I arrived in the city three days ago, got to the hotel close to midnight, had a sandwich and went to sleep. In the next two days, I went from one interview to another and from one journalist to the next, nonstop, from 9:30 A.M. until almost 10 P.M. True, the itinerary I’d received in advance promised two hours of rest each day, but some of the interviews went on longer than planned, and photography sessions hadn’t been taken into account.

The result was that I found myself with half an hour of leisure time a day, in which I showered and changed my clothes. “It’s not really considered being in Barcelona,” I replied to a friend from Israel who texted me. “What’s it like in Barcelona?”

Not that I suffered – far from it. This is my profession, and I was pleased at the great interest shown by the local journalists. It’s the first time a book of mine has been translated into Catalan. The truth is I hadn’t known that there is such a language; I was certain that what’s spoken in Spain is Spanish. And that is actually true: Spanish is spoken in Barcelona.

“The people on the streets of Barcelona speak Spanish,” I was told by Miguel, the publisher’s PR man. “The small villages of Catalonia speak Catalan. The whole issue of language is very complex and sensitive for us.”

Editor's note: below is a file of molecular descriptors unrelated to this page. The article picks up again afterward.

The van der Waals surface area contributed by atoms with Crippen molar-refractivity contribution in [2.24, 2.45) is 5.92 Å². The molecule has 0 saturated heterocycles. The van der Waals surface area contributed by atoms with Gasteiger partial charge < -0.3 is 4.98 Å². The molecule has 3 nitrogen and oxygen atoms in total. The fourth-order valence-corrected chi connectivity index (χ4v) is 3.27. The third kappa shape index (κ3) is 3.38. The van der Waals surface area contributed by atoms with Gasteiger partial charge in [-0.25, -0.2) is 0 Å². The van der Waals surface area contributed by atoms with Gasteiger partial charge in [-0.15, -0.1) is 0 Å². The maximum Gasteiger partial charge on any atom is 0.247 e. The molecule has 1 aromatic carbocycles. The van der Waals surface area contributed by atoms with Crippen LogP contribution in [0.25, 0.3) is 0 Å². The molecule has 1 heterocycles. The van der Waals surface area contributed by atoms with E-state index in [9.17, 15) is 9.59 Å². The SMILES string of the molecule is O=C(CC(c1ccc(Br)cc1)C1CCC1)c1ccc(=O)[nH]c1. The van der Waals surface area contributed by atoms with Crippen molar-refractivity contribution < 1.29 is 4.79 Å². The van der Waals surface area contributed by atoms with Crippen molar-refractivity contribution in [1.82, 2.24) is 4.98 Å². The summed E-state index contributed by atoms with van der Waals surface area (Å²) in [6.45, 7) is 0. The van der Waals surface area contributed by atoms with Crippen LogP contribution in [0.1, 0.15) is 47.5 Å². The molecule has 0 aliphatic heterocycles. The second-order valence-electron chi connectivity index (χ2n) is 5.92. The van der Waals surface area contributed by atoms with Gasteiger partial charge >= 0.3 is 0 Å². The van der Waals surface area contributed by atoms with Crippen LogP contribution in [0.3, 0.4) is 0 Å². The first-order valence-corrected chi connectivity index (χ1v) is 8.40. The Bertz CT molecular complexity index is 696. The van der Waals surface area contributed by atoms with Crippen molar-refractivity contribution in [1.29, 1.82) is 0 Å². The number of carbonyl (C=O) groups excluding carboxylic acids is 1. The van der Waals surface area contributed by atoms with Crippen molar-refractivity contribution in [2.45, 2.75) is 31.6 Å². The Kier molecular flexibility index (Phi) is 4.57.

“Yes, for us, too,” I replied.

“I’m sure,” Miguel said, adding that he thought the reason local journalists were intrigued by the book is that it deals with identities, “and then, when they realized that you write in Hebrew, they all really wanted to interview you.”

One young journalist, who didn’t ask a thing about the book but focused exclusively on the issue of language and identity of Israel’s Palestinian citizens, told me that he too once took my approach and wrote in Spanish, until he understood that the Spaniards weren’t listening to him and didn’t even want to listen. He got fed up and now writes only in Catalan.

“Do you think there’s a chance you will also get fed up one day, and will simply decide that you are no longer going to write in Hebrew?” he asked me.

“Hmmmm,” I hemmed and hawed. “Maybe, I don’t know, could be, it depends. But tell me,” I shot back in an attempt to evade a discussion of my language problems, “is there a big difference between Catalan and Spanish?”

“Of course,” the young journalist replied in an aggressive tone of voice, which suggested that my question had insulted him. “The difference between Catalan and Spanish is like the difference between French and Italian.”

“Yes, yes,” I nodded in agreement, even though, even when I tried with all my might, I couldn’t figure out when people spoke Catalan and when they spoke Spanish.